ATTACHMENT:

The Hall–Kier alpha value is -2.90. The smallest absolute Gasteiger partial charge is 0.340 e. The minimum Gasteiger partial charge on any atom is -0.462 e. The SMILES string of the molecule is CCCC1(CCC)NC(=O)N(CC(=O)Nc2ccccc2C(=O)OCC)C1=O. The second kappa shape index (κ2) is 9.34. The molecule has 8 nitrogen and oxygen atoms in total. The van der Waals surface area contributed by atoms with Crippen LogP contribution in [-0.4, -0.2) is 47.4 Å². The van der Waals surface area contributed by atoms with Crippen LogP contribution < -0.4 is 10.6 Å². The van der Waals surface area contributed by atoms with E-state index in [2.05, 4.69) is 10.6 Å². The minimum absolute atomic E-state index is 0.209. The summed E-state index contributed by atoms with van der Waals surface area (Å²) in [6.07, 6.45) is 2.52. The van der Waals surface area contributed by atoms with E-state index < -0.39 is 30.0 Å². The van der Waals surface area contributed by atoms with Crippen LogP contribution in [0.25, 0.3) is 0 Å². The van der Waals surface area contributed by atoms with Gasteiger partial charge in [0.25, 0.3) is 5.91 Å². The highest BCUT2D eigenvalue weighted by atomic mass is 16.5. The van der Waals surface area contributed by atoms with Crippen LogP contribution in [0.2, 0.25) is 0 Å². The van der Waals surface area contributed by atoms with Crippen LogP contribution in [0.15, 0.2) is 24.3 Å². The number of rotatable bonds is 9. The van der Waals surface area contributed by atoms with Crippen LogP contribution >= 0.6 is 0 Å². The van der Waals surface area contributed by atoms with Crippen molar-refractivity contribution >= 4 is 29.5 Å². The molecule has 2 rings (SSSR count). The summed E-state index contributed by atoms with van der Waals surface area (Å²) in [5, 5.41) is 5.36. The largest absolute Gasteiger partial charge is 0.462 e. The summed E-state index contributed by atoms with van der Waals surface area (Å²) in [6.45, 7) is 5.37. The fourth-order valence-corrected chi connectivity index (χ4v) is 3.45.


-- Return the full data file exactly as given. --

The Hall–Kier alpha value is -2.90. The smallest absolute Gasteiger partial charge is 0.340 e. The minimum Gasteiger partial charge on any atom is -0.462 e. The SMILES string of the molecule is CCCC1(CCC)NC(=O)N(CC(=O)Nc2ccccc2C(=O)OCC)C1=O. The second kappa shape index (κ2) is 9.34. The molecule has 8 nitrogen and oxygen atoms in total. The van der Waals surface area contributed by atoms with Crippen LogP contribution in [-0.4, -0.2) is 47.4 Å². The van der Waals surface area contributed by atoms with Crippen LogP contribution < -0.4 is 10.6 Å². The van der Waals surface area contributed by atoms with E-state index in [2.05, 4.69) is 10.6 Å². The minimum absolute atomic E-state index is 0.209. The summed E-state index contributed by atoms with van der Waals surface area (Å²) in [6.07, 6.45) is 2.52. The van der Waals surface area contributed by atoms with E-state index < -0.39 is 30.0 Å². The van der Waals surface area contributed by atoms with Crippen LogP contribution in [0.25, 0.3) is 0 Å². The van der Waals surface area contributed by atoms with Gasteiger partial charge in [0.25, 0.3) is 5.91 Å². The highest BCUT2D eigenvalue weighted by atomic mass is 16.5. The van der Waals surface area contributed by atoms with Crippen LogP contribution in [0.2, 0.25) is 0 Å². The van der Waals surface area contributed by atoms with Crippen LogP contribution in [0.15, 0.2) is 24.3 Å². The number of rotatable bonds is 9. The van der Waals surface area contributed by atoms with Crippen LogP contribution >= 0.6 is 0 Å². The van der Waals surface area contributed by atoms with Crippen molar-refractivity contribution >= 4 is 29.5 Å². The molecule has 2 rings (SSSR count). The summed E-state index contributed by atoms with van der Waals surface area (Å²) in [5, 5.41) is 5.36. The largest absolute Gasteiger partial charge is 0.462 e. The summed E-state index contributed by atoms with van der Waals surface area (Å²) in [6.45, 7) is 5.37. The fourth-order valence-corrected chi connectivity index (χ4v) is 3.45.